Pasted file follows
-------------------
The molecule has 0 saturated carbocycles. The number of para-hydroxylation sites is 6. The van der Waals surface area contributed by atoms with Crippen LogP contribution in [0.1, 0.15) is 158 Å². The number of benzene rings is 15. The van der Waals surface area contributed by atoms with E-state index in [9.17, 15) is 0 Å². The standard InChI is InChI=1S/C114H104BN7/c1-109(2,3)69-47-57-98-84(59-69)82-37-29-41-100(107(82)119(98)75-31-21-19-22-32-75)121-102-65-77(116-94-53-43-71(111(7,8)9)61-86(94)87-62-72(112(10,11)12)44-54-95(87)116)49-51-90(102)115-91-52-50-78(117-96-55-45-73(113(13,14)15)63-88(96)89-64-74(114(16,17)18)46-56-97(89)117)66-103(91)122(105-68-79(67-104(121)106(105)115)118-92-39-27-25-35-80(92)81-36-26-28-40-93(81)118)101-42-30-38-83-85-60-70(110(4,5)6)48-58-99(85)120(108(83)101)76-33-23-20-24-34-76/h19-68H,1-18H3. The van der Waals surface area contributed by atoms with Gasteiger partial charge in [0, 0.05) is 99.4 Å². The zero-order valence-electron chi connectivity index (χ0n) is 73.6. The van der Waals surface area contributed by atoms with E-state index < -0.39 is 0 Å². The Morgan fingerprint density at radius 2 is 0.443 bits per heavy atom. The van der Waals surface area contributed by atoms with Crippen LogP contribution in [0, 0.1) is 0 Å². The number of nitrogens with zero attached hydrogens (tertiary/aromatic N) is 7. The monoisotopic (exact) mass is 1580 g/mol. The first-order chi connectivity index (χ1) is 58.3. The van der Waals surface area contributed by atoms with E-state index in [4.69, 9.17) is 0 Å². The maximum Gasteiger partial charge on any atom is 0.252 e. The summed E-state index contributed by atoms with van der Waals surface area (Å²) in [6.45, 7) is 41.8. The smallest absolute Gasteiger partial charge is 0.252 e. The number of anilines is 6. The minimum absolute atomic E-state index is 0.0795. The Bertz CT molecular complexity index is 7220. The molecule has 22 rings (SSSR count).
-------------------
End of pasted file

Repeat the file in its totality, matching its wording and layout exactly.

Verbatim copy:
The molecule has 0 saturated carbocycles. The number of para-hydroxylation sites is 6. The van der Waals surface area contributed by atoms with Crippen LogP contribution in [0.1, 0.15) is 158 Å². The number of benzene rings is 15. The van der Waals surface area contributed by atoms with E-state index in [9.17, 15) is 0 Å². The standard InChI is InChI=1S/C114H104BN7/c1-109(2,3)69-47-57-98-84(59-69)82-37-29-41-100(107(82)119(98)75-31-21-19-22-32-75)121-102-65-77(116-94-53-43-71(111(7,8)9)61-86(94)87-62-72(112(10,11)12)44-54-95(87)116)49-51-90(102)115-91-52-50-78(117-96-55-45-73(113(13,14)15)63-88(96)89-64-74(114(16,17)18)46-56-97(89)117)66-103(91)122(105-68-79(67-104(121)106(105)115)118-92-39-27-25-35-80(92)81-36-26-28-40-93(81)118)101-42-30-38-83-85-60-70(110(4,5)6)48-58-99(85)120(108(83)101)76-33-23-20-24-34-76/h19-68H,1-18H3. The van der Waals surface area contributed by atoms with Gasteiger partial charge in [0, 0.05) is 99.4 Å². The zero-order valence-electron chi connectivity index (χ0n) is 73.6. The van der Waals surface area contributed by atoms with E-state index < -0.39 is 0 Å². The Morgan fingerprint density at radius 2 is 0.443 bits per heavy atom. The van der Waals surface area contributed by atoms with Crippen LogP contribution in [0, 0.1) is 0 Å². The number of nitrogens with zero attached hydrogens (tertiary/aromatic N) is 7. The monoisotopic (exact) mass is 1580 g/mol. The first-order chi connectivity index (χ1) is 58.3. The van der Waals surface area contributed by atoms with E-state index in [4.69, 9.17) is 0 Å². The maximum Gasteiger partial charge on any atom is 0.252 e. The summed E-state index contributed by atoms with van der Waals surface area (Å²) in [6.45, 7) is 41.8. The smallest absolute Gasteiger partial charge is 0.252 e. The number of anilines is 6. The minimum absolute atomic E-state index is 0.0795. The Bertz CT molecular complexity index is 7220. The molecule has 22 rings (SSSR count).